Megan

You only hear the negative side of "bloody Mary" But this book explains her life and you can understand all of her.

Emily

It really brought history to life for me. Very interesting and educational!

Sara W

Mary Tudor, daughter of Henry VIII (Bloody Mary)

Nisha

The tudor spell! <3

Elena

I really enjoyed this book until it actually started talking about the life of the supposedly main character of the book, Mary Tudor, the daughter of King Henry VIII and Katherine of Aragona. From a good historical novel it turned into a sappy Harlequin. I was skipping page after page trying to find some interesting fact through all the long complaints on the loveless life of the poor queen!! Anyway, although it took forever to finish, I think Jane Plaidy is really good at making people like me digest historical facts, so I'm still giving it four stars in spite of the endless 'cry me a river' scenes. And finally, if nothing else, it is now clear to me who the famous/infamous Bloody Mary was!

Gordon Ehler

I would have loved to have met and talked with Eleanor Hibbert, the real name of the author of this book and so, so many others. She was a master in period details and research, and this book is a gem. Mary, the first borne daugther of Henry VIII is the subject of In the Shadow of the Crown, and the author brings her roller-coaster life into focus. Probably not for those desing a superficial ride, this book goes much deeper into Mary's personality, attributes and flaws.

Michelle

This book was okay. It got a bit repetitive at its end.

Laura Finger

Poor maligned Queen Mary. The tragic daughter of a tragic mother and an egomaniac father. Plaidy has a gift for humanizing British rulers, especially the ones that popular history would like to shove into the shadows.This is a great portrait of a woman who was used by her father and was forced to play a deadly game of surviving Tudor politics. I really enjoyed reading it, and Plaidy is in her element in this one.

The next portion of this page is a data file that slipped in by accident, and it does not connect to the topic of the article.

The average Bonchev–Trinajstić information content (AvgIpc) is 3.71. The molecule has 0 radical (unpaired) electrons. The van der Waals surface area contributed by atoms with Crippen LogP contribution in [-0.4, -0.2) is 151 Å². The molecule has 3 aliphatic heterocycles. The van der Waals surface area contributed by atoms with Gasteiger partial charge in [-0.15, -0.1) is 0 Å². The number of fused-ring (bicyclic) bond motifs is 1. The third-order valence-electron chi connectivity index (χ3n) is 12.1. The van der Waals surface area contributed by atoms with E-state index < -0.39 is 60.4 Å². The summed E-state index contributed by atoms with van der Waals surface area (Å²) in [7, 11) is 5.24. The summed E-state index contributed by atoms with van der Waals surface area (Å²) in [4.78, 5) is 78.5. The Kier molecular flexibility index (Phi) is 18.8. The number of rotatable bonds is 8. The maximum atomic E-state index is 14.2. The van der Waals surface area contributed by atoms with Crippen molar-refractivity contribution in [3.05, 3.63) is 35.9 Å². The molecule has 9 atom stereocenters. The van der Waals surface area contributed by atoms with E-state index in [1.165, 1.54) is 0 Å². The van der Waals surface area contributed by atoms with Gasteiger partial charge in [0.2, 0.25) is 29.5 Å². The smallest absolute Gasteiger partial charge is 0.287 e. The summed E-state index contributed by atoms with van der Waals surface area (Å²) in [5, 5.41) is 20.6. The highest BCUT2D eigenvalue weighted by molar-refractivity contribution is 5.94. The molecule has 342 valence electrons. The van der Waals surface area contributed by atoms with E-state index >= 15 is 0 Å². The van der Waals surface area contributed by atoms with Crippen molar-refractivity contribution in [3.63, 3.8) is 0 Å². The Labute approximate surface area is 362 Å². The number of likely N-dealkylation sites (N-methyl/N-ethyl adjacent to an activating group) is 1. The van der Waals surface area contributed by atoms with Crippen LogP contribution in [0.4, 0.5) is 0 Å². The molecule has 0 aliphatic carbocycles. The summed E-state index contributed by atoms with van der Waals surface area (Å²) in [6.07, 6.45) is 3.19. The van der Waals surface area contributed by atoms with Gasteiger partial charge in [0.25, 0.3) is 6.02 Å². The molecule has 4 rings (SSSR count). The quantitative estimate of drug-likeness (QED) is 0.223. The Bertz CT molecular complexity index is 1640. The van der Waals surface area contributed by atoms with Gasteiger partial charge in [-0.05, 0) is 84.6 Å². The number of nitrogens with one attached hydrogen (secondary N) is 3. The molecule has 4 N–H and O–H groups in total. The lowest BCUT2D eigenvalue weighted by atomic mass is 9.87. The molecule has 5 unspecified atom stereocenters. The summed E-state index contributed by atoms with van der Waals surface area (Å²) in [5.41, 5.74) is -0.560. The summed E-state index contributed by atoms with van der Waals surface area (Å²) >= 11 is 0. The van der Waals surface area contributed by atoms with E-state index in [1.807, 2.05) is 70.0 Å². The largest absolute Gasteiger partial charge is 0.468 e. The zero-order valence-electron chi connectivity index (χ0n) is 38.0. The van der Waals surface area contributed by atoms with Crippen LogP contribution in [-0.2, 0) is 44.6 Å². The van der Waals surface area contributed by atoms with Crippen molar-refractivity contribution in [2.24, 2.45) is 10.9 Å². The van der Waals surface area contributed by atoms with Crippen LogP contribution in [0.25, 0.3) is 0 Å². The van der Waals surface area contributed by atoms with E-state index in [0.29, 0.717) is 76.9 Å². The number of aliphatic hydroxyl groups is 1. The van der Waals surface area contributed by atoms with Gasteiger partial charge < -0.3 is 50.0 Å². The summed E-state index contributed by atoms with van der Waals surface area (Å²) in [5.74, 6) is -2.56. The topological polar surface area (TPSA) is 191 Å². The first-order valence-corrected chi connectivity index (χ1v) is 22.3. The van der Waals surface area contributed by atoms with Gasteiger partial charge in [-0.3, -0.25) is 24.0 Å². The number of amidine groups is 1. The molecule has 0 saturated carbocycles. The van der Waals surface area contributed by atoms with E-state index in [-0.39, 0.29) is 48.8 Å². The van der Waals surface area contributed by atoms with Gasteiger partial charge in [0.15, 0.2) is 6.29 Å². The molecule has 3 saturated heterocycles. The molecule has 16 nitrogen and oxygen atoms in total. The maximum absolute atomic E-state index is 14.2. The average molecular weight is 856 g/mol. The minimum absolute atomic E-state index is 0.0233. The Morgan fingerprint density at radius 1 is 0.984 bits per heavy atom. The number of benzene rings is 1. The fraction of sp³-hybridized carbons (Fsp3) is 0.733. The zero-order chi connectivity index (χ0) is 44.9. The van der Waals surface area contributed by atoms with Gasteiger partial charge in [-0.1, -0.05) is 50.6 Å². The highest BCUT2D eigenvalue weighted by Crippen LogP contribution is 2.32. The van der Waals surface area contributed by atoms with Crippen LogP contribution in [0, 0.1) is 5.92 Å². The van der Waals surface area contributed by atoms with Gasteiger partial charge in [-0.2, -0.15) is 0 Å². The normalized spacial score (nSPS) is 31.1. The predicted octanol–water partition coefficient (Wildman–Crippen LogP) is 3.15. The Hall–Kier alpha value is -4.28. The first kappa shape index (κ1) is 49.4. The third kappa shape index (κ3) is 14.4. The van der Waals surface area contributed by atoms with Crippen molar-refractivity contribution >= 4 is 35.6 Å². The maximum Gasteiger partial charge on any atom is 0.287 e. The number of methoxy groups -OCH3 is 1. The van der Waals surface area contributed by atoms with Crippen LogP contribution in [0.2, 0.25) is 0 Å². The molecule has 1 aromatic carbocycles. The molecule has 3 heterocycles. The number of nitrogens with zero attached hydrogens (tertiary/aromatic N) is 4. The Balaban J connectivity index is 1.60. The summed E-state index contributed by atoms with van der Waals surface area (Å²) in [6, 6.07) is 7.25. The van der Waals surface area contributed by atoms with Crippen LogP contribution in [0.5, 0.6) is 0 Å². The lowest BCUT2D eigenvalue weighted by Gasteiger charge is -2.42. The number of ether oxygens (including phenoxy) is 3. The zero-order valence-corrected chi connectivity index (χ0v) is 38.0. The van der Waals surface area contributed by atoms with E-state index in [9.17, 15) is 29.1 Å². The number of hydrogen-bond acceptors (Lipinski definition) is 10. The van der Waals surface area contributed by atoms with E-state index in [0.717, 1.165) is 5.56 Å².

Melinda

I have read a lot of books about Mary Tudor and this book was one of the few books that truly portrayed Mary's entire life as it may have actually been without exaggerating her life extensively. Mary Tudor was the apple of King Henry VIII's eye, and the darling of England as a child. However, that all changed when Anne Boleyn showed up. An intelligent child, so unaware of the turmoil around her since her birth, and so desperate for love. And because of the love that she was deprived of so constantly (the forced separation between her and Queen Katharine and everyone she is close with), she turned to religion. Through her religious beliefs and lack of love, she so willingly and freely falls in love with the idea of love and religion through Phillip of Spain, who ultimately breaks her heart and brings her country to ruin. Poor Mary, she could have been such a passionate and loving person if it weren't for the tragedies in her life. Both her and Elizabeth Tudor grew up in similar environment yet both grasped and handled their hardships differently. Mary did not deserve the title "Bloody Mary", after all she had good intentions when she first began her reign. While she clearly was a religious Catholic fanatic, she certainly wasn't a tyrant or unreasonable ruler in any sense, not compared to King Henry VIII or King John.

Natalie

How can someone take one of the most interesting periods of history and make it this boring??I was hoping to get a intriguing, interesting, fiery(no pun intended!) story of the infamous "Bloody Mary." Instead I found a passive whiney brat.And the writing was lacking. It was like hearing a boring story from your 103 year old great-aunt many years after the fact instead of an in-the-moment exciting account. Do yourself a favor, skip over this.

Tnareau

All of Plaidy's books are great!